Outside France, and before there had been international recognition and trialling of Richer 99 and 110, Millardet 106-8 was recognised as an outstanding rootstock in extensive comparative trials in California in the early 20th century. However, the rise of prohibition in the U.S. in the 1920s put paid to this following through into any plantings of significance. In more recent times 106-8 has been extensively used (and bred from) in Brazil, as well as having lesser plantings in Italy, Spain, Australia, and South Africa. With climate change now making an increasing impact on European vineyards, cool climate adapted highly drought resistant stocks carrying Vitis cordifolia bloodlines are fast coming back into the spotlight for researchers and vine developers. Consequently, a serious revisiting of the merits and utility of 106-8 and its V. cordifolia hybrid ilk, notably at the moment in Germany, is at last taking place.

 

Health status

I regenerated and further developed two clonal lines from my original recovered material once it was D.N.A. identified as 106-8, and these foundation clones have tested either free of detectable virus by PCR, or otherwise weakly positive for a benign strain of the minor virus RSPaV. All 36 first generation mothervines (now at Stanmore Farm nursery) made from the foundation clones have proven free of GLRaV1,2,3, and GVA by multiple E.L.I.S.A. tests.

 

GRAD® 106-8 first-generation mothervines in the GRAD nursery at Christchurch.

 

  

 

Characteristics

106-8’s Vitis cordifolia genes give it a very high level of drought resistance, but (as with the similarly, but quite independently, hybridised Malegue 44-53) both the V. cordifolia and V. riparia bloodlines also carry though in its being highly adapted to cool climate conditions. This significantly distinguishes 106-8 from the V. berlandieri x V. rupestris drought-resistant stocks (110 Richter, 99 Richter, 1103 Paulsen, 140 Ruggeri, etc.) which prefer notably warmer spring and (especially) autumn conditions.

Professor D.P. Pongracz notes that the root system of 106-8 is “strongly developed, well branched” and “much more deeply growing than that of the hybrids of ripara x rupestris”.³  This means it exploits a great deal more of the subsoil than the rootstocks which are by far most commonly used in New Zealand. It is most advisable therefore to ensure that before planting vines grafted to 106-8, the vineyard subsoil is deep-ripped (ideally with a winged ripper) or, in less stable and  sheet-erosion-prone soils, planting-holes should be augered with a 30cm-diameter auger to as deep as 2 metres, as this stock will definitely send its roots down to exploit this deep loosened soil profile. (Reverse-screw the auger out of planting hole for easy soil retention.) A key consequence of 106-8’s deep plunging root system is that once established its vines are far less vulnerable to under-vine weed competition than those on V. riparia or V. riparia x V. rupestris stocks. Indeed, permanent undersowing with shallow-rooted grasses and the like is a realistic option once vines grafted to 106-8 are established, provided it is understood that the presence of such a shallow-rooted total-cover crop means that it — and not the rootstock — has first (or ‘interceptive’) access to rainfall in the vineyard. In organic vine-growing regimes, where undervine cultivation is a difficult and expensive process, deep-rooting low-water-demanding stocks like 106-8 are an obvious and smart choice  — but good robust vine establishment must be achieved first. Young vines, irrespective of the stock they are grafted to, are highly vulnerable to weed competition, and proper weed control even for stocks like 106-8 remains vital in the first few years of vine establishment. After that however, the likes of GRAD® 106-8 (and GRAD® 44-53, GRAD® 125AA, and the currently under development ‘super stock’ GRAD® DRC5) are far more amenable to shallow-rooted under-vine cover crops than any of the V. riparia or V. riparia x V. rupestris stocks, 420A, true SO4, Geisenheim 5C and the like.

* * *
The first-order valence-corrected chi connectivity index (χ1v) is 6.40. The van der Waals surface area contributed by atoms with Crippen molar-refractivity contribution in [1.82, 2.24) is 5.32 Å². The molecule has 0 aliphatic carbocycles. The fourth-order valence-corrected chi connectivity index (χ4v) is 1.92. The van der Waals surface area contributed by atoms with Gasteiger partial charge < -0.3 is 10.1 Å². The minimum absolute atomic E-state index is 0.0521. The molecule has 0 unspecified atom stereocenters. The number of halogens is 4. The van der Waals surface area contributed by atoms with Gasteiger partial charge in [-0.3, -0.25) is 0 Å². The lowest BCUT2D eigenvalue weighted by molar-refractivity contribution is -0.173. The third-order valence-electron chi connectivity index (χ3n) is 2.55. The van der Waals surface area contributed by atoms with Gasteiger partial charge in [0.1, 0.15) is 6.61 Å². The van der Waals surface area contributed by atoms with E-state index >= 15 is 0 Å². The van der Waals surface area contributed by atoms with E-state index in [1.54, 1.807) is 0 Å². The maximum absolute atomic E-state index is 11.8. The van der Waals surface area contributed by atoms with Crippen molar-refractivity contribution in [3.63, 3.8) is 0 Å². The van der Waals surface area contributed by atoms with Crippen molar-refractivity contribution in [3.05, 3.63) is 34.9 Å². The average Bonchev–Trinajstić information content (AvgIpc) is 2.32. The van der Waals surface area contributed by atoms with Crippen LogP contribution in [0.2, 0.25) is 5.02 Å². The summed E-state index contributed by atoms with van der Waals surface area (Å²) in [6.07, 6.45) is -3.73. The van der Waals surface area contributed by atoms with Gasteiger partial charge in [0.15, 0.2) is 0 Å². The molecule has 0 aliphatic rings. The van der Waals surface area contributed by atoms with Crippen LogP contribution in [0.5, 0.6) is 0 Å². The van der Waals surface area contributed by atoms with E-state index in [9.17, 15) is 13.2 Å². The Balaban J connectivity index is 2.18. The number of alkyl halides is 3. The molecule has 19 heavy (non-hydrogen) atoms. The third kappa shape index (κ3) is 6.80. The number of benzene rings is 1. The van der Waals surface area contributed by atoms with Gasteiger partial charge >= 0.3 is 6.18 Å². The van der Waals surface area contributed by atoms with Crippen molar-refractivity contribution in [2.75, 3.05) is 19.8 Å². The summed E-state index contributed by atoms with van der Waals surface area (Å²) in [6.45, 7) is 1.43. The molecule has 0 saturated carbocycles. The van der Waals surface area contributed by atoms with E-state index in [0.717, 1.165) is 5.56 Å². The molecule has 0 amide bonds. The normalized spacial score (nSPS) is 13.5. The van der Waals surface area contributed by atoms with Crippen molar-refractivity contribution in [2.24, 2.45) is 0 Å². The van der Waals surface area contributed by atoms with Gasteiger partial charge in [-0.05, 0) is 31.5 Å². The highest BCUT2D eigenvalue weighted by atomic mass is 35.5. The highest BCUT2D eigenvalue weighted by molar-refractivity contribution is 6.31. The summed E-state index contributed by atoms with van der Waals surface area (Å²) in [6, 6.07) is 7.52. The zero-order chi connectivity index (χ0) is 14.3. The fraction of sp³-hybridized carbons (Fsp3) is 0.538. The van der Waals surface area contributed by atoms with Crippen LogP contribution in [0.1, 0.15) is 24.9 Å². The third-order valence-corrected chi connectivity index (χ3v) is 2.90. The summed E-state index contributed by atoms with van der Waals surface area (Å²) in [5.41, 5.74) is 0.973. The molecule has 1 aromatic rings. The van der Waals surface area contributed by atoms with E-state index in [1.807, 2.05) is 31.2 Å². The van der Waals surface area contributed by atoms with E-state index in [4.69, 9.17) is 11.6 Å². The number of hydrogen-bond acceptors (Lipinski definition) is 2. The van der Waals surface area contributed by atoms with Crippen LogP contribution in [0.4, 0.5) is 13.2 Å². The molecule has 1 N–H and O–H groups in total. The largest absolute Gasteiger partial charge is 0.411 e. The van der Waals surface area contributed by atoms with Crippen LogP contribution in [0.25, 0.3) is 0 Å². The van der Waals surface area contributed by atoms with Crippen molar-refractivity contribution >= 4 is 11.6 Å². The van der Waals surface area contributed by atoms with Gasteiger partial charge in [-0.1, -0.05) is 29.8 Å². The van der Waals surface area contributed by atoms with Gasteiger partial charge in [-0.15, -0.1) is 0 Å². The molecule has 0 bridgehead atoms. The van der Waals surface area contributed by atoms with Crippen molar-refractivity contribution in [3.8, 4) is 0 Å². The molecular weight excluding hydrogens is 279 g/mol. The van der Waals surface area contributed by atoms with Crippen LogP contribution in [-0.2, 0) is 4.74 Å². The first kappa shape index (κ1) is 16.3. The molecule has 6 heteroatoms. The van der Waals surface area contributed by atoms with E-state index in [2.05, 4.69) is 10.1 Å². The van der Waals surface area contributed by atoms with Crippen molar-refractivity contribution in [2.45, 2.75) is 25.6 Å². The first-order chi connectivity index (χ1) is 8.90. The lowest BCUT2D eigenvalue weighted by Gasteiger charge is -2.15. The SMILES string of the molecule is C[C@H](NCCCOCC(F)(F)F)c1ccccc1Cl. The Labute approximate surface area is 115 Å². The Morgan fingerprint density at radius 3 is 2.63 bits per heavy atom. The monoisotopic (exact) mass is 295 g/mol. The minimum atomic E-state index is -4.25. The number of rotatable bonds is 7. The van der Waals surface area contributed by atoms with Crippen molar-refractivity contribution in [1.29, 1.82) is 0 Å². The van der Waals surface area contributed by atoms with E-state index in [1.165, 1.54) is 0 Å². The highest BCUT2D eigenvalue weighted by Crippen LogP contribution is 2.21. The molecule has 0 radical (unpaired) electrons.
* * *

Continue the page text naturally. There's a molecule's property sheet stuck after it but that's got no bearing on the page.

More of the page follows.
In New Zealand GRAD® 106-8 is performing extremely well in deep stony soils in North Canterbury, Marlborough, and Hawkes Bay. In Marlborough, in a very stony hard Waihopai Valley site it has, along with GRAD® 44-53, given Sauvignon blanc vines that are about 20% more robust than, but nevertheless just as balanced as, Schwarzmann growing side-by-side. Ripening, sugar accumulation, juice pH and t.a., are statistically the same as the Sauvignon on Schwarzmann also.  (The 106-8 will however be using significantly less water throughout the season.) In North Canterbury, GRAD® 106-8 has shown remarkable tolerance of high soil moisture deficits: in two consecutive recent seasons it has performed outstandingly in soils with -90mm to -120mm water deficit for two and a half months through summer. In these severe conditions, what has been particularly striking is GRAD® 106-8’s ability, like that of GRAD® 44-53, to recover from prolonged drought without either it or its scion suffering significant, or lasting, physiological damage. By comparison, the V. riparia, V. riparia x V. rupestris, and most of the V. belandieri x V. riapria, rootstocks that are so widely planted throughout New Zealand suffer serious and cumulative damage in drought conditions. This then of course causes significant stress and physiological damage in the scions on these non-drought-resistant stocks. Such damage is becoming an increasingly frequent and serious issue as drought, and corresponding increased restrictions on supply and use of irrigation water, becomes a regular feature of many New Zealand vine growing regions.  The use of GRAD® 106-8 rootstock is a fundamental remedy to this increasingly common and very serious problem.